MOVIE REVIEW: Righteous Kill

 

 

When Al Pacino and Robert De Niro, are on the same screen for two hours, you pay attention. You pay attention to their swagger, their aging features, and their maneuvers, even their gestures.  By today’s end, millions will be paying attention in the new film Righteous Kill, due in theatres today nationwide. Although Robert De Niro (Detective Turk) gets top billing in this one, it’s Al Pacino (Detective Rooster) who steals the show in this gripping, cop-gone-bad, thriller.

 

The plot is simple enough: two long-time homicide detectives have come upon their final murder investigation. The investigation starts with a single murder, which turns into two and by the middle of the film, raises to fourteen and a full-blown serial killing spree.

 

Detective Rooster is the cool partner between the two; concealing his anger with a nod, a quick witted comeback line or a hand gesture in court and in the field. Turk is the hot head, violently sexing it up with the female investigator (Carla Gugino), and losing his head when murderers and rapists get off on legal technicalities.

 

Along with Turk and Rooster, we have Det. Simon Perez (John Leguizamo), and Det. Ted Riley(Donnie Wahlberg), who share screen time as department rivals and co-horts in search for the killer. Perez plays counter Turk, whom he believes to be the actual serial killer. The eruptive scenes between the two are some of the most riveting scenes in the movie.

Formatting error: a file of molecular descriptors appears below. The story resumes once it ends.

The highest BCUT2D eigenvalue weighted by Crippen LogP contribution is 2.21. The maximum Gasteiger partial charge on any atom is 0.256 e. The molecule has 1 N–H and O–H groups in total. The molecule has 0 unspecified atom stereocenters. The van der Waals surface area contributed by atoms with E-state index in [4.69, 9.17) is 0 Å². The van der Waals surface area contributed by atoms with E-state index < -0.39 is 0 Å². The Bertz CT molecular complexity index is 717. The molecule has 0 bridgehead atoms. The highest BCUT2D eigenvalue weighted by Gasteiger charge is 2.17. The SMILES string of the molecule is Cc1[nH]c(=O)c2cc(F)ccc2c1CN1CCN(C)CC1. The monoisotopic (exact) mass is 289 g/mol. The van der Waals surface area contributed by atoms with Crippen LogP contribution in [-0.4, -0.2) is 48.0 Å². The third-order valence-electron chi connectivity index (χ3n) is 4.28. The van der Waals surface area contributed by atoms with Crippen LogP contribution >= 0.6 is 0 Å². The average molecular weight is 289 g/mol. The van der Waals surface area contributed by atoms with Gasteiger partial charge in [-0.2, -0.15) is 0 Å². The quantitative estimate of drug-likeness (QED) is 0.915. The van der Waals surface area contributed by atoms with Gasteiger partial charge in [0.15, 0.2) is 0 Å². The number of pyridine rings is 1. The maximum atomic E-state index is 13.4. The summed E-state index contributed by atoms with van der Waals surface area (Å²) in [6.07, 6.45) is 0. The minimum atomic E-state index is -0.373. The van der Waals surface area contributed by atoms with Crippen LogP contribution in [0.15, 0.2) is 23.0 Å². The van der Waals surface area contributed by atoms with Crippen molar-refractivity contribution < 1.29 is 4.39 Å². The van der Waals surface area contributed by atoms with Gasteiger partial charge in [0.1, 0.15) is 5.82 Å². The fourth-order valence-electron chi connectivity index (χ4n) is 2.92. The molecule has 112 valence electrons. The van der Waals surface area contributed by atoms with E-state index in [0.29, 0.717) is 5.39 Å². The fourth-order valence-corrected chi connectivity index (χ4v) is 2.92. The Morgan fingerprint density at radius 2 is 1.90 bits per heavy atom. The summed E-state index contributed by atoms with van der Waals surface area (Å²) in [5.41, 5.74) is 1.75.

It’s almost too obvious that Perez has solved the crime but can’t seem to find the needed evidence. He and Turk argue with each other as if they have hated each other for years, yet beneath the hostility, anger, and resentment, they are bound by the badge. 

 

 

Righteous Kill will make you think twice about the police and your respect for what they do and how they perform their jobs. If a rapist goes free, yet ends up dead the next day, was that justice or a righteous kill? You decide.

 

Curtis Jackson (50 Cent) has third billing after De Niro and Pacino in the opening credits. He portrays the drug dealing club owner Spider, whom the detectives are trying to take down throughout the movie. His lines and performance is minimally entertaining at best.

 

In a nutshell, this film is a definite for De Niro and Pacino fans. Although they’re getting older and wiser, their presence on the scene is still captivating. You can’t help but be riveted by their performances and rustle with the fact that they represent a dying form of righteousness.

 

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